Yair Shamir is one great disappointment. Not just because of his extreme political views and his opposition to anything that even smells like peace – we were prepared for that – but because of his work as minister of agriculture.
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Once, before he entered politics, I met him. He was then chairman of Israel Aerospace Industries, and in the conversation that developed he sang the praises of the market economy, free competition, reducing government involvement in the economy and privatizing government companies – including IAI, which he wanted to issue on the stock market.
Of course the stock issue never took place, but when he was appointed agriculture minister, I hoped he would implement something of the flowery vision he described to me. I thought he might be the first agriculture minister to carry out the necessary reforms in the sector, for the good of Israeli agriculture and to help lower the outrageous prices for all types of food: milk, meat, poultry, fish, eggs, fruits and vegetables, olive oil, honey, tomato paste and more and more and more.
But rather quickly Shamir turned into an exact replica of his predecessor, Shalom Simhon, a sort of small-time politician who is interested in keeping his job, and to hell with competition, efficiency, economic growth and lower prices. Screw the people of Israel. The important thing is for me to be a minister.
The best example of this is the dairy industry. It is a Bolshevik sector managed from above by the “Dairy Board” that determines everything: how much of a quota every dairy farmer receives, his costs and at what price he sells his milk to Tnuva. Like in North Korea.
On this Bolshevik board, which Shamir needed to dismantle (based on what he said just before he took up his post), sit the dairy farmers alongside Tnuva, Strauss and Tara, the large dairies; and decide on the price of raw milk. The result: In 2013 this price was 25 percent (!) higher than the price in other OECD nations. The dairy farmers and the companies are also fighting hand in hand against any proposal to lower the enormous customs duties on milk and dairy products, which reach tens – and even hundreds – of percent. Truly, the cats are guarding the cream, so dairy product prices here are 30 percent to 100 percent more expensive than elsewhere in the world. (Example: Milky in Berlin.)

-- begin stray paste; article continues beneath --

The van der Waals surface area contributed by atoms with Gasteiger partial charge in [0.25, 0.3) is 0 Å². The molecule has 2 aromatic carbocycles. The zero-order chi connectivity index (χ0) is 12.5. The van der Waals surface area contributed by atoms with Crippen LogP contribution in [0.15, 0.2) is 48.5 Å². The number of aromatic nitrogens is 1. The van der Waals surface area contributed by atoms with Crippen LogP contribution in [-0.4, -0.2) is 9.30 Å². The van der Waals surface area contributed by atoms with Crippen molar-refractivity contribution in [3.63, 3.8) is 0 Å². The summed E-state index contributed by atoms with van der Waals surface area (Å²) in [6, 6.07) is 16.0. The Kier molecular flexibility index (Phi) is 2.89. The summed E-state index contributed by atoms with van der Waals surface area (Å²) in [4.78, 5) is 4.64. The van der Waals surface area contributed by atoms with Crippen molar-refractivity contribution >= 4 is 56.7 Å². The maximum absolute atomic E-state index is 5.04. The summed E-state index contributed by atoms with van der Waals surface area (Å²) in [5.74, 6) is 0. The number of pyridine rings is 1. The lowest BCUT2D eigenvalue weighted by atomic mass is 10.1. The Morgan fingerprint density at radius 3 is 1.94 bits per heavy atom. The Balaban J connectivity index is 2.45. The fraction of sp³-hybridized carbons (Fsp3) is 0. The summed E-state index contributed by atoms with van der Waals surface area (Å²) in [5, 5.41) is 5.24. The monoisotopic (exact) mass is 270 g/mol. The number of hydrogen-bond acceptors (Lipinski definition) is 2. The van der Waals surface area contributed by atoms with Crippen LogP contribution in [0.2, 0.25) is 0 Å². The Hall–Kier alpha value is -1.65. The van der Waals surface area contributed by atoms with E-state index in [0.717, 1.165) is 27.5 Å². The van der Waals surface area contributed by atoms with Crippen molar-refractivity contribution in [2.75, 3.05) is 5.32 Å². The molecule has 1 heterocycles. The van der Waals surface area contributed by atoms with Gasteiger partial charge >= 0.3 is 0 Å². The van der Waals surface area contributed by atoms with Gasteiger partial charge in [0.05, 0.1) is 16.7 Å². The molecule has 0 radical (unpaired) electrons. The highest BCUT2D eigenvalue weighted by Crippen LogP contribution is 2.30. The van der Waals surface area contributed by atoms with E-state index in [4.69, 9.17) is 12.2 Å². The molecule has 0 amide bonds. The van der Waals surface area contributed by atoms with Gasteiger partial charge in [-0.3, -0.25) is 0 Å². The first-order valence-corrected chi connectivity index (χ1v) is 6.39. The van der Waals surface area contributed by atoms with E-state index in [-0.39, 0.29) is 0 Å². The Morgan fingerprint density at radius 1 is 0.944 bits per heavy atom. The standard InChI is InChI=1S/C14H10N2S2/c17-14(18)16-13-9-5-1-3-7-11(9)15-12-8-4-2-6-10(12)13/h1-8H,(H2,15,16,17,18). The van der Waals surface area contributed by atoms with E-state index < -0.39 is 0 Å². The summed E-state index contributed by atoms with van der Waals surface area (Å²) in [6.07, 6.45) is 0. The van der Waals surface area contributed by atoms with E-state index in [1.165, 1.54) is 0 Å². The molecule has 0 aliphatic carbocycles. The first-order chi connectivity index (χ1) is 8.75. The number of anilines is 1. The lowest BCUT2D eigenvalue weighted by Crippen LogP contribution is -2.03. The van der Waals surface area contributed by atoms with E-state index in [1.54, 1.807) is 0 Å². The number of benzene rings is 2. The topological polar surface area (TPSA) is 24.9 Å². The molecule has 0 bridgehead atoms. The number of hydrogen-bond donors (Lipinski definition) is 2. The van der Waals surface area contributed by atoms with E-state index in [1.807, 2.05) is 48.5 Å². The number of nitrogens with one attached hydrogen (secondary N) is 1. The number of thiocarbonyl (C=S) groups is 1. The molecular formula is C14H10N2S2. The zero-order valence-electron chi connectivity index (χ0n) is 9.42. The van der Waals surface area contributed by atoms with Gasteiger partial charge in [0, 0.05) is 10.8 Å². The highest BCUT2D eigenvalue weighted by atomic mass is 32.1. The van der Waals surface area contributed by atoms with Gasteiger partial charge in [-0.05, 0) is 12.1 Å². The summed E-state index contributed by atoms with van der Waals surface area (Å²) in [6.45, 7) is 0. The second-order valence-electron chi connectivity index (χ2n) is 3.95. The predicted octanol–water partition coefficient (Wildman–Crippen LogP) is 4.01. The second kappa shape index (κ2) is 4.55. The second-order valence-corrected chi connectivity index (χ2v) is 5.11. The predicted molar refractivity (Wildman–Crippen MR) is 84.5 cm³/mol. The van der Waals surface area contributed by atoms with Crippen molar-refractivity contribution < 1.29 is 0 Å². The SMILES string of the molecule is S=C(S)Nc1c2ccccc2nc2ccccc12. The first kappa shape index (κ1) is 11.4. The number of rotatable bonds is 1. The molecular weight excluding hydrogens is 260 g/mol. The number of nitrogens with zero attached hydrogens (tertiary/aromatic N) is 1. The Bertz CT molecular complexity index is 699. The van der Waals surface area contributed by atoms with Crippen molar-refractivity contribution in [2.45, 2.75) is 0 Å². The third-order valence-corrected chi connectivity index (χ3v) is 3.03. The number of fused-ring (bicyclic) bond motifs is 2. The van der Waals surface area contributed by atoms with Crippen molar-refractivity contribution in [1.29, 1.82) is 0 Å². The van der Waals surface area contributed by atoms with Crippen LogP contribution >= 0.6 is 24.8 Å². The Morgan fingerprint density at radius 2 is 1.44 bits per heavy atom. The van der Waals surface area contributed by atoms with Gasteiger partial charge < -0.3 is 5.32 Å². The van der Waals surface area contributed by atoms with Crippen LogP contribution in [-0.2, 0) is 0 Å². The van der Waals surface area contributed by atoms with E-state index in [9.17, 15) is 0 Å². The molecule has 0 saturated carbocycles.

Three months ago something interesting happened. The finance and agriculture ministries proposed a reform in the sheep industry, which is a very small part of the overall dairy industry. The Agriculture Ministry itself proposed phasing out the central planning in the sector and opening it up so anyone could raise as many sheep and goats as they want, as is accepted in normal countries. Sheep farmers were supposed to receive quite respectable compensation, and the price of sheep’s milk, yogurts and cheeses that today are double (!) the prices for the same products in Europe and the United States, would have fallen by tens of percent.
But Shamir blocked it all. Just before the socioeconomic cabinet was to vote on the reforms, he asked to postpone the vote for a week. The Finance Ministry, in its stupidity, agreed. But the week turned into a month, and the month turned into an organized plan to scuttle the entire reform, which was buried before it was even born.
To the great regret of those praying for a lower cost of living, Finance Minister Yair Lapid did not go out to battle with Shamir and the dairy farmers. He does not like to fight the strong ones. He may say that the Milky protest is justified and the cost of food must be lowered, but when it comes to taking real steps, he retreats instead.
Shamir torpedoed the reform because the party he belongs to, Yisrael Beiteinu, has a large group of activists from kibbutzim and moshavim who are involved in the dairy industry. They oppose the reforms, and their support and votes for Yisrael Beiteinu are more important to Shamir than the rest of Israelis put together.
The result is that all of us will continue to pay exorbitant prices for dairy products from cow’s milk, and insane prices for products from sheep’s milk. But Agriculture Minister Shamir has the last laugh. What does he care about the people of Israel? What’s important is that the farmers like him.